Friday, April 18, 2014

To Be or Not To Be

At our Maundy Thursday service, the passion narrative was read from the Gospel of John. As the story of Jesus’ arrest, trial and crucifixion was read aloud, candles were gradually extinguished, plunging the congregation into total darkness.

This year the worship service coincided perfectly with sunset, and so the light coming through the high windows dimmed as the light in the church dimmed. The darkness was broken at the end of the service by relighting a single candle, representing Christ’s resurrection.

It is one of my favorite services of the year. It is also one of the few worship services where I do not have to preach. The whole service is scripture and music. Therefore I was open to hear the biblical story without having my mind preoccupied with what I was going to preach.

I did not follow along in my Bible as I often do when scripture is read.  I simply listened to the story. Two passages collided with each other in my heart: Christ’s confession in the Garden of Gethsemane, and the counterpoint of Peter’s denial in the courtyard.

The authorities came to the garden to arrest Jesus. They asked for him by name, and he responded, “I am he.” This is where it is good to have studied Greek. I have read this passage in the original language, and I know that literally Jesus says simply, “I am.”

Jesus is making reference to the name of God given to Moses at the Burning Bush in Exodus. It is a theme that runs throughout the Gospel of John. Jesus is “I AM.” Jesus was asserting his identity with the Divine, which is why those who came to arrest him recoiled at his words.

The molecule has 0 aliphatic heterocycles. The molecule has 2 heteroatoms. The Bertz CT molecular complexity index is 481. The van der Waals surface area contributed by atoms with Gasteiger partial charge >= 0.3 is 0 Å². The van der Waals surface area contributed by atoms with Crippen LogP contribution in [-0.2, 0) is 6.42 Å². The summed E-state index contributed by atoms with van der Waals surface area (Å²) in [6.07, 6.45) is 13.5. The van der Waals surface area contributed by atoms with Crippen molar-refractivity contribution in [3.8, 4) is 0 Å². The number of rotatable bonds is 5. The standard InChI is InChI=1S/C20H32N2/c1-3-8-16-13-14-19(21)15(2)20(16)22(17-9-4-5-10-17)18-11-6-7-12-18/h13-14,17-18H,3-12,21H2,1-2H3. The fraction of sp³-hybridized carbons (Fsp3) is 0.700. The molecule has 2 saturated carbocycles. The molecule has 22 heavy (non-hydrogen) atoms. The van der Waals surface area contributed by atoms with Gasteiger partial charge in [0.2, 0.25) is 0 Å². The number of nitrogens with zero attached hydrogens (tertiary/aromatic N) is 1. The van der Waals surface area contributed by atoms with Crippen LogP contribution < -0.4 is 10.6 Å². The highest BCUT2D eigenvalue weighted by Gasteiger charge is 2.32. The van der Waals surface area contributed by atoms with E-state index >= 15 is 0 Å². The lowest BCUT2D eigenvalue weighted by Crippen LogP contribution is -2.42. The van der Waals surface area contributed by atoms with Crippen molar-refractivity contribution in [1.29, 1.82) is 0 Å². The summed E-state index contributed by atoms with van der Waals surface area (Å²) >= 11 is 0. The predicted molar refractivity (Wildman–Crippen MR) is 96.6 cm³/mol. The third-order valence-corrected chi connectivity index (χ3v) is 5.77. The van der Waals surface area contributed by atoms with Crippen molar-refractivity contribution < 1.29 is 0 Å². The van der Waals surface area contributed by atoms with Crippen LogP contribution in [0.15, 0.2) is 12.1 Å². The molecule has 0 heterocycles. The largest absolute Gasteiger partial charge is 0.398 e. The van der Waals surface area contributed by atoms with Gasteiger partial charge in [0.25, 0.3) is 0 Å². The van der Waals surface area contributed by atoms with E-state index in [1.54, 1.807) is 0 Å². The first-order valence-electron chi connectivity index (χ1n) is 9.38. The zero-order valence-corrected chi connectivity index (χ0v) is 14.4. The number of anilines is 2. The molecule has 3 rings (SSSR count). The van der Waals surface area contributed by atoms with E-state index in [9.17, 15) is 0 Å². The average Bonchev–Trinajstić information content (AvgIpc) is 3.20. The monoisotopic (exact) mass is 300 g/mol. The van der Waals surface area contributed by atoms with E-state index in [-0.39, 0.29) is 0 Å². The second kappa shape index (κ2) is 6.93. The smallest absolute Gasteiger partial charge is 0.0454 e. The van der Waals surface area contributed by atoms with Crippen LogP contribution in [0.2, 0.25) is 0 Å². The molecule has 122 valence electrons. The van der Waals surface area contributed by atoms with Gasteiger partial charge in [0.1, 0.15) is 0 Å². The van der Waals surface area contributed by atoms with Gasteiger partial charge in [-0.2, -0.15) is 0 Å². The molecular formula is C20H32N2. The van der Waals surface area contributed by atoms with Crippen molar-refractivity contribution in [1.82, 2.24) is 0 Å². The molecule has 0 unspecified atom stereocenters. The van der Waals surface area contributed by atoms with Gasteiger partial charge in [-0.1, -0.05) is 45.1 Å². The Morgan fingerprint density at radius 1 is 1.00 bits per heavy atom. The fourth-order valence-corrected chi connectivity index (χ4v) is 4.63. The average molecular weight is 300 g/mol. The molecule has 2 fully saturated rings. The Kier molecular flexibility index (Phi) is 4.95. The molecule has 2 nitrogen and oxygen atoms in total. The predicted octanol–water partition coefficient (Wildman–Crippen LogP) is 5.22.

Later in the courtyard of the High Priest, the disciple Peter is asked if he is a follower of Jesus. He responds, “I am not.” It was the contrast of these two different responses that struck me so powerfully during that candlelight communion service.

Being versus Non-being. They are both here. Christ is “I am.” In Christ I share his Being. My existence is the extension of God’s Being. I exist only by the grace of God. I have no independent existence apart from God. “I AM” is the core of my essential nature in Christ.

But the void of Non-being lurks in the shadows. With Peter we think “I am not.” This is the daily experience of most people. Most humans are lost in non-being. They do not live in the Beingness of God but in the denial of their essential nature as human “beings.” To use the language of the story, we deny Christ and thereby deny our relationship to God.

“To be or not to be,” questioned Hamlet. Christ made one choice, and Peter made the other. Ultimately it is not really a choice. It is acknowledging what is true, or a denial of it. Jesus said, “I AM the Way, the Truth, and the Life.”

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Art is “To Be Or Not To Be” by Chris Kontogeorgos

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